Question: Single cell RNA-seq guided correlation analysis
gravatar for jevanveen
2.6 years ago by
jevanveen20 wrote:

I would very much appreciate help with what is probably a pretty basic question.

First, the question stated as succinctly as I can:

** Using an a priori list of genes, what is the best way to:

  1. Test if their expressions correlate with one another across different RNA- SEQ samples?
  2. Rank all other genes from most correlated to my a priori list, to most anti correlated to my a priori list?
  3. Get stats and publishable data from 1+2 **

Okay, so background for more context:

I've done RNA-Sequencing (bulk, not single cell) on mouse tumors induced by different oncogenic alleles. Using a standard Salmon/DESeq2/GSEA pipeline I find a convincing looking effect on differentiation status of my tumors - one of my genotypes causes a very widespread loss of markers of terminal differentiation. I got this list of markers from a single cell rna sequencing paper that enumerated a list of 30 cell type markers for each of the major cell types surrounding my tumors. FWIW I was able to validate these results using antibody staining. Lets call this list CellSig30

So, the natural question in my head was what could be happening mechanistically to cause this widespread phenotype. I did some candidate-gene work, but I also started to look at how all the expression of the genes in CellSig30 correlated with each other across all my samples, as well as how CellSig30 correlated or anti-correlated with all other genes in my expression set, in an effort to find causative pathways.

The answer looked pretty cool - 28/30 genes in CellSig30 correlated extremely well with each other, 2 were anti-correlated to some extent. More interesting, to me, was the list of correlated and anti-correlated genes when looking at all genes in my expression set. Top hits made in that list made a lot of sense. In an effort to not do too much list-gazing or candidate gene based stuff, I ranked the new gene list by correlation to CellSig30 and supplied that as a .rnk file to GSEA pre-ranked (using fgsea). The results are very very interesting looking, and I'm following them up now.

So my question is this - I did the correlation analysis in excel (I KNOW, IM SORRY), but I wonder if there is a tried and tested way to do this kind of thing and get statistics? I'm getting more skillful in R so I can handle packages written there. '

Thanks very much for any input you might have, even if it's just that my question is unclear, or that this kind of thing isn't routinely done.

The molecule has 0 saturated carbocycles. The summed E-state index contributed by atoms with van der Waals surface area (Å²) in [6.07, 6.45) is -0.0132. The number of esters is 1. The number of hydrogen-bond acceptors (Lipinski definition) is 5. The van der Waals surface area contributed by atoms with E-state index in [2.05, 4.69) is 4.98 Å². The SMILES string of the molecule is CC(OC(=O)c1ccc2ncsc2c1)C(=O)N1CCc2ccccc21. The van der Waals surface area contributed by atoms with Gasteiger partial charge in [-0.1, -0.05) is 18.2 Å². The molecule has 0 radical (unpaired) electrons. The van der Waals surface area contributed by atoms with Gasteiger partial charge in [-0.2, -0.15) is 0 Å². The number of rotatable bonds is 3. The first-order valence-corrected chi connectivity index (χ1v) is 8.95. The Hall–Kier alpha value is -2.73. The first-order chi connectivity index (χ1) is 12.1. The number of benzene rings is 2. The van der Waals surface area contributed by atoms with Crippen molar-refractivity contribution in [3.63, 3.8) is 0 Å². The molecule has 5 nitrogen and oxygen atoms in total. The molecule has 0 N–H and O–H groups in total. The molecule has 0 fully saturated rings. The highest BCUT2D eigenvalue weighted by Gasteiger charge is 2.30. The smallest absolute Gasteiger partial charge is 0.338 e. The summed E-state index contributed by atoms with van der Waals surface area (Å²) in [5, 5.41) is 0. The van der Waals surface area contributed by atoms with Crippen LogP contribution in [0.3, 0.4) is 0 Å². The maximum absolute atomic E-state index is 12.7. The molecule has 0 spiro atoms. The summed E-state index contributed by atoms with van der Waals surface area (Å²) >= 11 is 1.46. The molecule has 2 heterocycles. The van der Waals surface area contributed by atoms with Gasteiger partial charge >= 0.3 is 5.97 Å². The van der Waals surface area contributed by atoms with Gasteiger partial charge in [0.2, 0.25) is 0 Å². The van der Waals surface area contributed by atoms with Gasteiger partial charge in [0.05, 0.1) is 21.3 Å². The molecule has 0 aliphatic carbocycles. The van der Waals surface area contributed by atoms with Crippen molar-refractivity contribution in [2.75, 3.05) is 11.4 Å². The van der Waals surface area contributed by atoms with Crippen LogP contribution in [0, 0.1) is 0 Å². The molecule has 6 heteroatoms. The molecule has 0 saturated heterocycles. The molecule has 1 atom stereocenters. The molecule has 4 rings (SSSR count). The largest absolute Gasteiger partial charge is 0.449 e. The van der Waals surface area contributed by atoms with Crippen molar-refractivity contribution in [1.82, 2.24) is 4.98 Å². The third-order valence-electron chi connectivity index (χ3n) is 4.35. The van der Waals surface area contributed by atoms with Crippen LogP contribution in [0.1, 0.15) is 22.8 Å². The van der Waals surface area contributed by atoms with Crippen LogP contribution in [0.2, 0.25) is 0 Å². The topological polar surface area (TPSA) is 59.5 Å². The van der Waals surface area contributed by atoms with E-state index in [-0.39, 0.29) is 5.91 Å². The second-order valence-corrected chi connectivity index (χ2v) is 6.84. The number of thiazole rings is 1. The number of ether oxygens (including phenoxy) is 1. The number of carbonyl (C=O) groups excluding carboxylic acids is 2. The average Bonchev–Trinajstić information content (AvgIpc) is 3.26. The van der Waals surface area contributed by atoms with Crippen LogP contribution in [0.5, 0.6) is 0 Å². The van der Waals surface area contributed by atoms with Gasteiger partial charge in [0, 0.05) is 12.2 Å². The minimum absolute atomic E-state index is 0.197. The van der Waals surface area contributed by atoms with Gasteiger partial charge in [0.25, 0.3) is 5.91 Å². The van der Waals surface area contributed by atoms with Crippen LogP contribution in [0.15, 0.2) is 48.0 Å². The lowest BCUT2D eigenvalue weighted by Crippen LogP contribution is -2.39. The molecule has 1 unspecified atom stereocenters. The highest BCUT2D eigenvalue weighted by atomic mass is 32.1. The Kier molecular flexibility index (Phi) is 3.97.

rna-seq correlation basics • 2.0k views
ADD COMMENTlink modified 2.6 years ago by munizmom60 • written 2.6 years ago by jevanveen20
gravatar for munizmom
2.6 years ago by
munizmom60 wrote:

Hey, For your first question i will suggest that you take a look to WGCNA to study gene co-expression. For the second,you can calculate the Spearman correlation or Pearson and some others for each gene between both conditions in r using library(psych), and the functions cor.plot.upperLowerCi and for example. And if you want to rank your genes you can calculate the distances using the get_dist function, and then depending on how you define the rank using the distance information you can order the genes.

ADD COMMENTlink written 2.6 years ago by munizmom60

Thank you - I was playing with WGCNA a bit before posting this, but it seems to do whole transcriptome clustering, whereas I want to specifically start with an a priori list that I took from an scRNA seq paper to asses coordinate regulation of cell differentiation state. It kind of sounds like this isn't something that is done super routinely. For second part of your answer - thank you very much as well, I will try to implement these functions to do what i'm attempting here. Cheers! Ed

ADD REPLYlink written 2.6 years ago by jevanveen20

Hey, I understand that you want to focus on that list of genes nevertheless you can use WGCNA. What I would do is carry on the WGCNA analysis with all your expression data as recommended in the documentation until you calculate the correlation. Afterwards do two analysis, even if the second one is completely biased on my own opinion: 1. Using the x number of most connected genes to infer the modularity and then check how many of your list of genes are in any module, and identify in which modules are they. 2. Filter all the data to select only your list of interested genes do the modularity analysis and see how they are distributed. IN this case adding other genes that you are sure they should not be co-expressed together will give strength into your results. Anyway I can not recommend this second kind of analysis as you are really biasing and limiting your result with such a strong selection. Using the first approach, will give you enough information and even if all your genes of interest are not in the same module if they are in closer modules you may be able to infer a close expression relationship from that. And also imagine if some of this interesting genes on your list are not really differentially expressed in your data or the correlation level is not strong? With the second approach you are disregarding that maybe some genes on that list are not informative in your data and some other novel ones may be but cannot be assessed because of the analysis you want to implement ...

ADD REPLYlink written 2.6 years ago by munizmom60

Thank you - very helpful insights

ADD REPLYlink written 2.5 years ago by jevanveen20

Hey I know much time has passed, but I went with your suggestion #1, it looked great, and now it is part of my published work:

so thank you very much again! Ed

ADD REPLYlink modified 13 months ago • written 13 months ago by jevanveen20
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